Blockchain2Energy and Bitcoin

With the upcoming Blockchain2Energy conference, let's analyse the complex relationship between the two sectors

When people discuss blockchain and energy, my first instinct is to think about the energy consumption of Bitcoin that is often used as an example of why the technology cannot function. However, there is a much wider interest in the relationship between the underlying technology of blockchain and the energy industry. On Wednesday February 13th, many people will gather in Amsterdam at the Blockchain2Energy conference to discuss such possibilities.

The elephant in the room

Let’s first start by analysing the critique of Bitcoin and its high energy usage. Studies into Bitcoin’s energy usage have suggested that as the network continues to grow, Bitcoin mining will begin to consume more energy than many nation states. In an increasingly ecologically conscious society, surely there are better ways to put such energy to use than on a risky attempt to undermine the current economic system? Since the bear market has taken hold, this criticism has subsided somewhat as people from the mainstream move on to more pressing issues thinking Bitcoin has died another death.

Bitcoin maximalists counter such energy arguments by highlighting the use of renewable energy in the process of mining. Some have claimed as much as 70/80% of Bitcoin mining energy already comes from renewable sources. They also argue that as people look for more economical ways to mine Bitcoin, cheaper renewable energy is the answer. They therefore suggest that Bitcoin could even enhance the move to a cleaner energy system by showing such economic benefits.

The implementation of blockchain in the energy industry

Blockchain technology has been hailed as a decentralising force that can empower the individual over not only the state, but also major corporations. An example from Australia using the cryptocurrency PowerLedger highlights such a use case. Being a nation that is blessed with plenty of sunshine (as they constantly like to remind us “poms”), solar energy is an extremely useful tool to reduce energy bills in Australia. By placing solar panels on the roof of your house, you can reduce the cost required to rent your energy from providers.

However, if those solar panels installed on your home produce more than the electricity you consume, the remaining energy is fed back into the grid to be used by the energy companies to provide another homestead. What PowerLedger is attempting to achieve is to remove that middleman – the energy company – and allow the individual homeowners to share their excess electricity with their neighbours and be rewarded in that particular token.

Blockchain energy and Europe

Australia is not alone in exploring possible avenues for the use of blockchain in the energy sector. Europe also has a thriving sector.

The caveat in all this is that many blockchain companies are still on unsteady ground having only surfaced recently. Blockchain for now is still attributed to cryptocurrencies, which have been proven to be notoriously fickle. Whether many of these companies can or will continue to function as the bear market continues its vice-like grip remains to be seen.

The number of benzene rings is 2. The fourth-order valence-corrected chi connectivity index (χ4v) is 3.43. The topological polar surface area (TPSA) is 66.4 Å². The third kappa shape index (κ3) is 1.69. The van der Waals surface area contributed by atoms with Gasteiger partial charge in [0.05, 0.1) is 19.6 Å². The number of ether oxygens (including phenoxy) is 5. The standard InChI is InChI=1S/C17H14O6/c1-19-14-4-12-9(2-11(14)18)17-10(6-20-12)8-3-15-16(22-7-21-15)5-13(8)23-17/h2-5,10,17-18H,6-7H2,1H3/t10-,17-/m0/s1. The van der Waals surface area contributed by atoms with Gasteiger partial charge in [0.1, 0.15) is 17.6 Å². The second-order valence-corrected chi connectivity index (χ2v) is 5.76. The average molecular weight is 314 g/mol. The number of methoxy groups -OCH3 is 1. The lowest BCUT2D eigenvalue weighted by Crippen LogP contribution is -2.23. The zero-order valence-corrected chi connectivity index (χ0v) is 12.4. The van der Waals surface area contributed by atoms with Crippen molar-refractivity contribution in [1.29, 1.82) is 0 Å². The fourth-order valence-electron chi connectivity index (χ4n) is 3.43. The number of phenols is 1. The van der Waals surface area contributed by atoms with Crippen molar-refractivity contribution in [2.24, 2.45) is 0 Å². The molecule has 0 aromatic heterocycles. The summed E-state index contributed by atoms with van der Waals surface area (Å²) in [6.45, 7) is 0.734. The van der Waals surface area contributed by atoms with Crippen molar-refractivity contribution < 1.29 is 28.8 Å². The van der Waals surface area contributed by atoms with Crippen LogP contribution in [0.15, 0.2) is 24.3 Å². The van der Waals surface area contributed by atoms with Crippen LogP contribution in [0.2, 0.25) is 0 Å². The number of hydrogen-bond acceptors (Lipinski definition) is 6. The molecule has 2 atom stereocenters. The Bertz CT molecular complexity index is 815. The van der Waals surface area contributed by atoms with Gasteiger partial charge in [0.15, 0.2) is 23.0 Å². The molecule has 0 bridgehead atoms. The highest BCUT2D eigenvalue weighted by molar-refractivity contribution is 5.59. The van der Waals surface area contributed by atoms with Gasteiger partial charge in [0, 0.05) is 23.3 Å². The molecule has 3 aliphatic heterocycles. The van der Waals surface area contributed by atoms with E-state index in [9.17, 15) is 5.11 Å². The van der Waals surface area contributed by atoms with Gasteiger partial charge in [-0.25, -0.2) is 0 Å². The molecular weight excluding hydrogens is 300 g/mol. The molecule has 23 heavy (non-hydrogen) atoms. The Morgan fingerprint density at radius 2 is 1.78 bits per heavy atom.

Whilst around 85% of blockchain companies have or may end in failure, that does not necessarily mean that the other 15% will suffer the same fate. There is little doubt that any new start-up in an upcoming industry is extremely difficult to grow and maintain, but that doesn’t mean ambitious individuals or companies should shirk away from the challenge, especially considering the current concerns about the global environment. The issue of company failure isn’t unique to any start-up, but within the blockchain and cryptocurrency space, there is an extra sensitivity to the possibility of failure, much like there was in the early days of the internet with the dot-com bubble.

Blockchain2Energy, a conference being held in Amsterdam on February 13th, is organised by SolarPlaza and will bring together such blockchain companies to explore, compare, and discuss the successes and challenges of such a competitive but niche market. In a handy map on their website, you can see the variety of companies all across Europe that are investigating the possibilities that can arise from this industry.

The conference itself will cover the basics of blockchain and energy, the use cases, innovations within the space, and the regulatory framework currently prevalent in Europe. Rather than just companies looking for ICO funding, there are major corporations such as EDF and the World Energy Council showing that there is institutional interest in the possibilities provided. By bringing together industries at such conferences, they can show that progress is being made within the sector, not only encouraging each other that they are on the right path, but also encouraging investors that there is more to this than fluff and hype.

There is a lot of hype around blockchain and energy, and it will be interesting to see the reality of this at Blockchain2Energy in Amsterdam.

Coin Rivet has discussed the potential benefits and pitfalls of energy and blockchain many times before. Here are three potential blockchain applications in the energy sector as well as the decentralising nature effect that blockchain could have on energy.



Disclaimer: The views and opinions expressed by the author should not be considered as financial advice. We do not give advice on financial products.

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